That is the end of our lightning round. In closing, I was wondering if you had any specific advice for either the seniors as they depart from Prep or the student body at large as we head into the upcoming summer, as well as final remarks or comments in general?
To tell the current student body that I miss them, that I couldn’t be more excited to see them in person and to be together again. And no surprise here, to tell them I love them and let’s go Prep!
Those are all the questions I have for today. Thanks again for joining us here at the Commons Questions. It was a pleasure to have you and enjoy the summer!
The pleasure was all mine. Thanks for having me!
When you walk through the halls of Prep, you are bound to see Mr. Morris either on bike or surveying Prep. Mr. Morris’s face is a symbol of life at Prep for students, and the lack thereof made Prep seem more distant. When Mr. Morris appeared during the Zoom assemblies, students were reminded of the days when they would check to see if their shirt was tucked in. Even during the assembly, I am sure many students looked down to check for a belt. Mr. Morris shares about his life both before and during quarantine.
Part II: Mr. Morris
Thanks for joining The Commons’ Questions! It is a pleasure to have you! To start us off, how have you been spending your time this quarantine?
Exercise has been a big part of my day-to-day. In the beginning of quarantine, I was very wary of going outside for biking. As you have probably seen, I normally bike to and from Prep. Soon after quarantine began, I began regimented workouts on a “smart” trainer setup indoors. We all know that regular exercise is really helpful, even vital. In my house there is me, my wife and daughter as well as my father-in-law. Like most folks during this time, time spent with family has sharply increased, which has been enjoyable and, surprisingly, without much friction! So, I would say exercise and family. I also have increased my reading.
How has your role changed since distance learning started?
Well, first and foremost, I am not in front of the students in the way that I ordinarily am. In terms of standards and rules, the vast majority of my work is with personal interaction. My position as Dean is predicated on being among you: being in the hallways, being in front of you in the Commons, in the gym. When need be, I engage in the challenging process of ‘holding up that mirror’ to help the person make that judgement for themselves, realizing, “Hey, maybe that’s not the best way to be.” The lack of physical shared space has been the most significant shift during this time. As we prepare for starting the year, whatever format that may be, I know that from my office, we want to try to invigorate that. Even if students are not physically at Prep, that there is a sense of standard and being positively held to those standards, even if there is not personal interaction.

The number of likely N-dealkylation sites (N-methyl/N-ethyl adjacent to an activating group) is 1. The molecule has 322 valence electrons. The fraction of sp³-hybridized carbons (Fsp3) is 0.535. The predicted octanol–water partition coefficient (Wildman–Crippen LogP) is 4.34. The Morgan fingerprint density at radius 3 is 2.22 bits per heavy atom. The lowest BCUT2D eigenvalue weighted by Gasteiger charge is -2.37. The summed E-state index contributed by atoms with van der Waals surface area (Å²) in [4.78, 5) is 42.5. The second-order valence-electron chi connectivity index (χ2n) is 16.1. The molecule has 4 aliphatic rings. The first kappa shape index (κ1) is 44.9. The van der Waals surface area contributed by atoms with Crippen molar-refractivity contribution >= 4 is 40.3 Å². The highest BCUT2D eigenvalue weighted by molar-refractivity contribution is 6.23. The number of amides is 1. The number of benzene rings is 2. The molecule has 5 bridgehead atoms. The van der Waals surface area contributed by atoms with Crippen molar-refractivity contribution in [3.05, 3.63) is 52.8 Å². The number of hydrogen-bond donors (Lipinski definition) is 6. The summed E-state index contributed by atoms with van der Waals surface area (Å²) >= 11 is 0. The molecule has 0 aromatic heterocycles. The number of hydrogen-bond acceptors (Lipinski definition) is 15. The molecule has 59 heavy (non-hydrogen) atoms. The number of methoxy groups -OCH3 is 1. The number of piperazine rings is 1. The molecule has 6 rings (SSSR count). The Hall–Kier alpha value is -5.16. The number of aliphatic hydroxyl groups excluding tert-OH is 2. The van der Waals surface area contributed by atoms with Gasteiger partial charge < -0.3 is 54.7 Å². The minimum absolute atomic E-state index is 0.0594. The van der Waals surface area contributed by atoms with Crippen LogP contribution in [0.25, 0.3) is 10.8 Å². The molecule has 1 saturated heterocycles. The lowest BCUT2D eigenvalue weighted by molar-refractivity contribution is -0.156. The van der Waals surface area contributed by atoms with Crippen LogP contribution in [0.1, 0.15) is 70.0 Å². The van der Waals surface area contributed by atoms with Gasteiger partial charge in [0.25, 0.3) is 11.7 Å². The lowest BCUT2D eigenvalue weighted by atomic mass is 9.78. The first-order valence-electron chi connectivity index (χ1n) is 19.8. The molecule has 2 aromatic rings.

Has this quarantine caused any changes to how you will fill your role when distance learning ends?
Recently, as you may have seen, I have been announcing students’ birthdays in the announcements. To do that, I do the work of knowing when each student’s birthday is and place it in the announcements. I try to use bright colors that pop so while students read the announcements they are drawn to the text. As well as this, I have also been personally emailing students and their families on their birthdays, wishing them words of encouragement. And I have found that the responses I get from students are almost simple, grateful and sometimes profoundly so. Now that I have begun that, it begs the question, “Why stop?”
Regarding the rallies and the death of George Floyd as well as what happened during the gala, how can students continue to act as men for others and prep men? As you mention in your email students are feeling a bunch of different emotions so I was wondering if you had any guidance for them.
This issue in American life is going to take a commitment to, on one hand, the sheer simplicity of what is wrong. What’s wrong is that based on racial labeling, identity, life experience, the contours of your life in the United States are impacted. There is clearly a disparity in how people of different racial backgrounds are affected by that. That begs the question, “Why?” So on the one hand there is the sheer simplicity of recognizing the issue that one’s race can likely affect their contours and their experiences in their life. For example, my parents are immigrants from Ireland. My life has been lived white. I have always viewed police as helpers and on the other hand, people who I would not want to get in trouble with. But for anytime in my adult life that I have been stopped I have always been treated very fair, very friendly. I know that’s not the experience some of my friends have experienced. Recognizing what the issue is and at the same time being able to recognize the complexity of how that needs to be transformed and the tremendous amount of work and cooperation needed to change it. When you look at the protests, it would be wrong if there were no protests. It would be wrong if my reflection over the last week would not be dark and troubled. It would be wrong if there wasn’t difficulty. But of course, it is troubling to see destruction and violence. To go back to the heart of your question, “Is there any guidance to be shared with Prep men?” I think it goes to the heart of the ‘Grad at Grad.’ One is to be open to growth, seeing the sheer importance, simplicity of the problem and recognizing it and open to, at the same time, the very dense work on so many levels that sometimes seems so far beyond us. How do we change government structures? How do we change any number of a thousand things? The results of which will truly address this issue and transform it so that the problems of this american life are not really going to be the problems of the future. To be incredibly vigorous and sharp and probent. To be intellectually alive and alert. To dig deep and examine ourselves and our work. To begin conversation with hundreds, thousands, millions of people with different backgrounds while together. To look at all the dimensions of the ‘Grad at Grad’ — to every once in a while do a self-check.